- By Joshua Keating
Joshua Keating was an associate editor at Foreign Policy
"I sent a letter to the Swiss Consulate requesting withdrawal of my dual Swiss citizenship, which was conferred upon me by operation of Swiss law when I married my husband in 1978," she said. "I took this action because I want to make it perfectly clear: I was born in America and I am a proud American citizen. I am, and always have been, 100 percent committed to our United States Constitution and the United States of America. As the daughter of an Air Force veteran, stepdaughter of an Army veteran and sister of a Navy veteran, I am proud of my allegiance to the greatest nation the world has ever known."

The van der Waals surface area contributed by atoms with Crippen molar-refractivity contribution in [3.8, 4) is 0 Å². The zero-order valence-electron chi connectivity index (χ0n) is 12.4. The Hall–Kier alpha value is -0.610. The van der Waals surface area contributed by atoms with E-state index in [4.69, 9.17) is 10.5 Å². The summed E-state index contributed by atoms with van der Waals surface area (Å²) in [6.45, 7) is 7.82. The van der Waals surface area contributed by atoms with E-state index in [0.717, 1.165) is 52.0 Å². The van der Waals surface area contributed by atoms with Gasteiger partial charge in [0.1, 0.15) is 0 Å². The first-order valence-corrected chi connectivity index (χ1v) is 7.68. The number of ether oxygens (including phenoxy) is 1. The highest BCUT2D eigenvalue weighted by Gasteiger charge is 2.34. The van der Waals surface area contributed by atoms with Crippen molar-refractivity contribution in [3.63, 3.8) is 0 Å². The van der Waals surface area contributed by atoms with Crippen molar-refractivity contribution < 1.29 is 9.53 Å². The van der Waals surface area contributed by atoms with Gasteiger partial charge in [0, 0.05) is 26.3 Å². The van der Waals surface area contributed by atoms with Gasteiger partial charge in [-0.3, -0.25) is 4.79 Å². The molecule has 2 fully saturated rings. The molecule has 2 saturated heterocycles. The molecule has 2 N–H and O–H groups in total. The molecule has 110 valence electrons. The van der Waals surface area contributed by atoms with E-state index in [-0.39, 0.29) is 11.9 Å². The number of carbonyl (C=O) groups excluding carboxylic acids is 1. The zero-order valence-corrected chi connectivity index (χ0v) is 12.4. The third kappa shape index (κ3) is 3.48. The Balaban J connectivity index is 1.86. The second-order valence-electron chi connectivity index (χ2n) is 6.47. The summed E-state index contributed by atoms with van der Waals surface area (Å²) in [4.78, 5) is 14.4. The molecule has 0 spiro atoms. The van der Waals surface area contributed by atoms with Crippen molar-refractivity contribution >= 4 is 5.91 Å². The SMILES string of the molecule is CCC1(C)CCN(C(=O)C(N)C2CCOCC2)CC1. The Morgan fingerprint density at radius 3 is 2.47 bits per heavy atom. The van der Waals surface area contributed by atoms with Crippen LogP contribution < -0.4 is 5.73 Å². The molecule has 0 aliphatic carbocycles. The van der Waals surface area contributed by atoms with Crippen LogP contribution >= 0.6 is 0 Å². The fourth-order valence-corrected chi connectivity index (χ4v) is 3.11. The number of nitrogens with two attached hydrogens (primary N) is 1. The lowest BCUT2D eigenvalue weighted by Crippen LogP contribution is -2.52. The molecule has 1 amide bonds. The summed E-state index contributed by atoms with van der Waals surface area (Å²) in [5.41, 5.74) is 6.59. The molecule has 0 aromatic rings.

The statement seems slightly misleading. According to the original Politico story, which included confirmation from Bachmann’s office, she became Swiss not in 1978 but in March after her husband applied for citizenship. Marcus Bachmann had been eligible for citizenship since birth because of his parents’ nationality, but hadn’t claimed it until this year.
During a 10-minute renunciation ceremony in a booth with bullet-proof glass windows, embassy staff ask exiting Americans whether they are acting voluntarily and understand the implications of giving up their passports. They pay a fee of $450 to renounce and may incur an “exit tax” on unrealized capital gains if their assets exceed $2 million or their average annual U.S. tax bill is more than $151,000 during the past five years. They receive a certificate within three months, telling them they are no longer American citizens and entitled to the services and protection of the U.S. government.
It should be noted that for immigrants to Switzerland, and even children of immigrants born in Switzerland, getting Swiss citizenship is not nearly as easy as it apparently was for the Bachmanns.